We recently spoke to Jen Albrecht, Huvepharma, and Mary Ann Pfannenstiel, a consultant for the company, about their recently issued patent that is important to animal health.
What do you do at Huvepharma and how long have you been with the company?
Jen: I am the Quality Control Manager, and have been with the company for 3 years. Prior to working for Huvepharma, I was with Benchmark Biolabs for 15 years before we were acquired by Huvepharma.
Mary Ann: I have worked for Huvepharma since the time they acquired Benchmark Biolabs. At Huvepharma, I was Vice-President of Technical Training and Development, and have been working as a Consultant for almost three years. Prior to working for Huvepharma, I worked at Benchmark Biolabs for 20 years as Laboratory Director, then Vice-President for Laboratory Services.
Tell us about your patent.
Mary Ann: The patent is entitled “Antibiotic-Free Compositions for the Prevention or Control of Coccidiosis.” The patent describes how to prepare Eimeria oocysts and coccidiosis vaccines that remain pure and potent without the use of antibiotics. Antibiotics are often used in vaccines to prevent growth of contaminating bacteria or fungi that will destroy the effectiveness and safety of the vaccine.
Coccidiosis vaccines that are available commercially in the United States contain live oocysts; that is, the oocysts must be alive for the vaccine to be effective. The novelty of the invention is that a method was found to inhibit or kill contaminating bacteria or fungi, while maintaining the viability of the oocysts.
Mary Ann Pfannenstiel
Why is it important to animal health?
Mary Ann: Coccidiosis is the most significant disease affecting the US broiler industry. More than $90 million is spent in the US, and more than $3 billion is spent worldwide to control coccidiosis. Despite measures to control the disease, worldwide losses due to the disease are estimated at $300 million. Programs to limit the effects of coccidiosis include coccidiostats, husbandry procedures such as diet, cleanliness and biosecurity procedures, and vaccines.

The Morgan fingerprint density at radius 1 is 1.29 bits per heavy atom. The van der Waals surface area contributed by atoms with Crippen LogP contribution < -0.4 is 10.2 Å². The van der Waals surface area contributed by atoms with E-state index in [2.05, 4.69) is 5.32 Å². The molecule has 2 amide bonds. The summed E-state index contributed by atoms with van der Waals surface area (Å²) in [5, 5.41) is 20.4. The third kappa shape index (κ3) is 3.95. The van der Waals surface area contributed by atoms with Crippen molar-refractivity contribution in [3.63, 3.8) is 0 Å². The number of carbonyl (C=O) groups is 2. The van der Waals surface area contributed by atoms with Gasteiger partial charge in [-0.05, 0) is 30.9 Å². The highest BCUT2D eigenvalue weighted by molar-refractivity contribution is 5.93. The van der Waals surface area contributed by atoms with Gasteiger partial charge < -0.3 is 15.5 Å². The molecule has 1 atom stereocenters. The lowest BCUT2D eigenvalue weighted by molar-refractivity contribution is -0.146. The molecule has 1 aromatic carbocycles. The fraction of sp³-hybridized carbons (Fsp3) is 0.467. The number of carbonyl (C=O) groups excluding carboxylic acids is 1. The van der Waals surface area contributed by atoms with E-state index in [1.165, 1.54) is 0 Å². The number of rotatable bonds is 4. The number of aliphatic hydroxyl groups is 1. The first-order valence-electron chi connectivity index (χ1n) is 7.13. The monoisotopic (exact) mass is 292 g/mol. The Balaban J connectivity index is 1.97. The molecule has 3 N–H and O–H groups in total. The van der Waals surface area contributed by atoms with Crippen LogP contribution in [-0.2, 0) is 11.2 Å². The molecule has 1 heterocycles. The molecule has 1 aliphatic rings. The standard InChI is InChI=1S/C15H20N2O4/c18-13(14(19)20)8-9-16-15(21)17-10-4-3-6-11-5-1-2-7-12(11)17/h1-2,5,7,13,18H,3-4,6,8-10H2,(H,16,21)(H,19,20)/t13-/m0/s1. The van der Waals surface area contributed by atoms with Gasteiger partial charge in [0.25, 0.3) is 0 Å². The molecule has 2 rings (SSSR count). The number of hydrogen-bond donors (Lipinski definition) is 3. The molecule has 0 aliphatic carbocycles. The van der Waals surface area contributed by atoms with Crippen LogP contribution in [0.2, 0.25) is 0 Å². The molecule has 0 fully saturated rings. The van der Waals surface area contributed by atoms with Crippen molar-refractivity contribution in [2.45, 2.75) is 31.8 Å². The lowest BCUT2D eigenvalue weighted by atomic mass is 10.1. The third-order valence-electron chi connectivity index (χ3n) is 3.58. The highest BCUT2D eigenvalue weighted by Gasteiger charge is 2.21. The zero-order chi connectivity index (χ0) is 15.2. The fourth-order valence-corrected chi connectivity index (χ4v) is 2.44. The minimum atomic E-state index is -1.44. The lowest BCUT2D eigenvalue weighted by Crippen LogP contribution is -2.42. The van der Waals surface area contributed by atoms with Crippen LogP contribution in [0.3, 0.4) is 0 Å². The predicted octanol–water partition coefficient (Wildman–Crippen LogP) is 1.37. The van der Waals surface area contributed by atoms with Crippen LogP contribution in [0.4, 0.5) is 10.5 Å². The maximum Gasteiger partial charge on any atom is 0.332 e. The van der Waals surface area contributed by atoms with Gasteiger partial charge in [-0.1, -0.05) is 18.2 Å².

A number of coccidiosis vaccines are available commercially, and contain antibiotic preservatives, or high concentrations of a chemical preservative that is highly toxic. Due to the pressure to limit use of antibiotics in both human and animal health, it is desirable to provide vaccines to the poultry industry that do not contain antibiotics.
What does this patent mean for Huvepharma?
Mary Ann: The patent means Huvepharma controls the manufacturing of a coccidiosis vaccine using the technology described in the patent. No other company or institution can use this technology in preparing coccidiosis vaccines without licensing it from Huvepharma.
Is this your first patent?
Mary Ann: No.
Any advice for future inventors?
Mary Ann: Before you develop procedures and produce data that may result in an invention, become familiar with the breadth of published literature and patent literature that is pertinent to your work. This will be important to know if your procedures are novel, are not obvious in published literature to one skilled in the art, and therefore may be patentable. Familiarity with patents will also be an alert that the work you are performing will not result in patent infringement. If these are assessments you find difficult to answer, a patent attorney will provide assistance.
If your work appears to be patentable, data is developed to support the claims in the patent. This data cannot be publicly disclosed in publications or scientific meetings prior to patent publication or this will invalidate the patent.
Anything else you would like to add?
Mary Ann: Inventors fall into two categories, individuals who conceive the invention and individuals who work independently to demonstrate that the invention works. You only need to conceive the idea to apply for a patent. In the US, you can file a provisional application, then you have one year to file for a non-provisional patent and during this time additional data can added to demonstrate that the invention works.
If you are an employee of an institution that provides salary and facilities to enable the patent, the patent rights are owned by the institution, and this is typically described in your employee agreement.
We first heard about this from a fellow Bio Nebraska member, AlbrechtGFX, a scientific illustration company run by Don and Jean Albrecht, Jen’s parents. How did they help foster your career path in the sciences?
Jen: Both of my parents were teachers before they started their own business. They didn’t push me to pursue a particular field, but I always understood the value of an education and a healthy dose of curiosity.